If Stereoviolet can be compared to anyone on The Rise and Fall of O’Ren Black it would be a combo of Pink Floyd and Four Non Blondes. They are light years ahead of most rock around these days, with an alternative rock attitude, but a huge sound that rings more of the 80s than the 90s. They’re from Chicago and getting around to several states on tour and should be worth seeing once you hear this. It’s just a fact that it’s got some serious moxie to it and all starts with “Verse For Verse” being the overall most monster sized track, but it speaks for another ten gems that burn just as hot.

They get across every note by covering the likes of many influences, and Adele is probably the most modern of them all. But that’s only one aspect to frontwoman Bianca B. Black’s repertoire. This is also only in the studio, as the progressive values they bring are further expressed in their live performances. This is often the case but there is something fresh and new, as well as borrowed and blue about Stereoviolet. They’re a unit of both style and substance. The sheer talents within the band alone make up an ensemble of oozing greatness.

“The Reckoner” features a much richer vocal sound and shows some very soulful chops from her to prove this is a singer is a force to reckon with behind a wall of sound provided by what is a clean yet gritty guitar approach. The rhythm section is also piledriving to the max. The production isn’t the best, but they somehow slice through the mud with a minimum of fuss and bother. Things change up somewhat on “Shotgun” with a more melodic track that almost plays like a ballad. Her voice once again is something of the world class order. She carries the song for all it’s worth and makes it all it can be.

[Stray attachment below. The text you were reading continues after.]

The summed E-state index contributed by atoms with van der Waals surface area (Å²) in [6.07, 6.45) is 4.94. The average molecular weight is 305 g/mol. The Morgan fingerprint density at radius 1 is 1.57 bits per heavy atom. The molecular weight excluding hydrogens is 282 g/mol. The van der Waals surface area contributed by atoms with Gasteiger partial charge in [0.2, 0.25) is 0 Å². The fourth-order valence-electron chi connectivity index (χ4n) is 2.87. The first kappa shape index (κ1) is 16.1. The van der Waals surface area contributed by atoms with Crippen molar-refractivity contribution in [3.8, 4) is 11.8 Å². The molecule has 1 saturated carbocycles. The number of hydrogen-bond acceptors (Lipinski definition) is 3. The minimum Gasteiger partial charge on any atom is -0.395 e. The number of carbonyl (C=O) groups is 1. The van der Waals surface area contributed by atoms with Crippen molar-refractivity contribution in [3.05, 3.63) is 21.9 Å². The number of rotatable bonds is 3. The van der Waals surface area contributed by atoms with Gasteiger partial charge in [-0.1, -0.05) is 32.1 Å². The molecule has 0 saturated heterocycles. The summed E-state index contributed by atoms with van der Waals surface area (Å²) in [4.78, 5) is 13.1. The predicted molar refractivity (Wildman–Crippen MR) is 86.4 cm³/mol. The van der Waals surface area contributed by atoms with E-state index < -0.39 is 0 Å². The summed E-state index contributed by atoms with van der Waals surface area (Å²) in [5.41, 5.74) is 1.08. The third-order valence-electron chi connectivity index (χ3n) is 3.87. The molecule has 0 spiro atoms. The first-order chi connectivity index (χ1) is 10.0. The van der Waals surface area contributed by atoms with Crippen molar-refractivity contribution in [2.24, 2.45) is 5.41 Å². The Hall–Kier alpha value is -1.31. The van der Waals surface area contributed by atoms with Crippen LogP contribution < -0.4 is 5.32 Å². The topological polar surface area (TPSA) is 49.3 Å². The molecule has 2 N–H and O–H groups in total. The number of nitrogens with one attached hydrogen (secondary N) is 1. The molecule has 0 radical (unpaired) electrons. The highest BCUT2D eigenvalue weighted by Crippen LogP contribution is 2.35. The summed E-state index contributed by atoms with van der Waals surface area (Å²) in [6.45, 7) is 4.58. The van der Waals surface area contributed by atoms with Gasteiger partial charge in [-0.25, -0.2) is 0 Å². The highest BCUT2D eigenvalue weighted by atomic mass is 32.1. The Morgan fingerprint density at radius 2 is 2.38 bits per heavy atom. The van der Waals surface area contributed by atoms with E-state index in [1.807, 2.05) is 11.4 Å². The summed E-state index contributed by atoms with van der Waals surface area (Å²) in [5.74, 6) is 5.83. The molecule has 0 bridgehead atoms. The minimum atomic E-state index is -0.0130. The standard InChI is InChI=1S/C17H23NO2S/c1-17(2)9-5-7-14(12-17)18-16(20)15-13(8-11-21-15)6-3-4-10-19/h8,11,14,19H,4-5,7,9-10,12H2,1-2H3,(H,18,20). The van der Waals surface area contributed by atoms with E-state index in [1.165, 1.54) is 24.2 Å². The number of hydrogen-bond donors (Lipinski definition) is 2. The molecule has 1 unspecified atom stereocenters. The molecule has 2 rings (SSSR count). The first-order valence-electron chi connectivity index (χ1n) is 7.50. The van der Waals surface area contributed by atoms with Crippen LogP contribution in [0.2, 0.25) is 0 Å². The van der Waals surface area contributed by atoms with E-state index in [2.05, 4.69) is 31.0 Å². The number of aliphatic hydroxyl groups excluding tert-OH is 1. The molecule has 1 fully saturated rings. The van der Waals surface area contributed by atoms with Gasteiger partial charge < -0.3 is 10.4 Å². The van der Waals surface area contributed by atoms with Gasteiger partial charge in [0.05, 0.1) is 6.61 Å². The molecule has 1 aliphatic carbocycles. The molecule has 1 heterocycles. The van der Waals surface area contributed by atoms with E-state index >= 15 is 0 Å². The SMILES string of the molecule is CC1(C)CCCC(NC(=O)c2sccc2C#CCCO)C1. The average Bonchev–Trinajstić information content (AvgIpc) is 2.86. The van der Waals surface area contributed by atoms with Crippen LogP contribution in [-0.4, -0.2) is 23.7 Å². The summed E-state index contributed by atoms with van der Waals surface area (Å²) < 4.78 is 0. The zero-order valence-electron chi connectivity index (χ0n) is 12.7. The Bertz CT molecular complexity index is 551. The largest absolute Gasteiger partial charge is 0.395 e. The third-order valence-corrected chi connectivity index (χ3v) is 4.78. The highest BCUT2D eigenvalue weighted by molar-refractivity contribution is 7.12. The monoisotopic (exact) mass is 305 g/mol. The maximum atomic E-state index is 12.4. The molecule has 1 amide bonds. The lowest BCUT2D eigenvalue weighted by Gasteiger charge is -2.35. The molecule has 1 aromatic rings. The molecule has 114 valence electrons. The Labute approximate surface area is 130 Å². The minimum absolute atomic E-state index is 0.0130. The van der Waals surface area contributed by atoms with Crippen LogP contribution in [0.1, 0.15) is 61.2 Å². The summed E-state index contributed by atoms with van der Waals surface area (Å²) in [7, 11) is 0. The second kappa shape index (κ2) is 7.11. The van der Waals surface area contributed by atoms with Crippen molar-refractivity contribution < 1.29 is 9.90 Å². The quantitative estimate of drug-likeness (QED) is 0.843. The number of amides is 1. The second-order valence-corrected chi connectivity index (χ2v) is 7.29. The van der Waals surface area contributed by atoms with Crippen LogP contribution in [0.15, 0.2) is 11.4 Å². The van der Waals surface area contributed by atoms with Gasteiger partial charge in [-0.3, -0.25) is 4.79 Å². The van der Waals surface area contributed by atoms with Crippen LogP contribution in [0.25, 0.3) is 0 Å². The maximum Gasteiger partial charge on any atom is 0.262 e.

“The Last Stand” is my pick for the overall peaking point of the album, because of a few reasons. It’s the most diverse and-also the biggest sounding number. I don’t know what these songs are all about but there is some storyline going on. You can play it either by following along or just enjoying the songs. The only hard part about it is the vocal mix don’t allow the lyrics to jump out at you. It doesn’t hurt the vocals though, if that explains it. She’s often subdued but always volcanic sounding. If only engineered higher it would be easier to make out the words. But that’s only a small point about it.

“Insecure” plays around with some acoustic flavorings and keeps a light groove going to once again change things up. Another fine vocal on this one, and for once she comes in clearer. This is probably one of her most dazzling efforts in the whole collection. She holds her own with the best on this. And another one to recommend is “Before You Go” with its Simple Minds vibe. These are all great tracks, but they may have even saved the best for last in “Whisper” because it too has just as much to offer as the rest. They sound like a band on their way to somewhere, and getting their fast with a good product.


Mike Tabor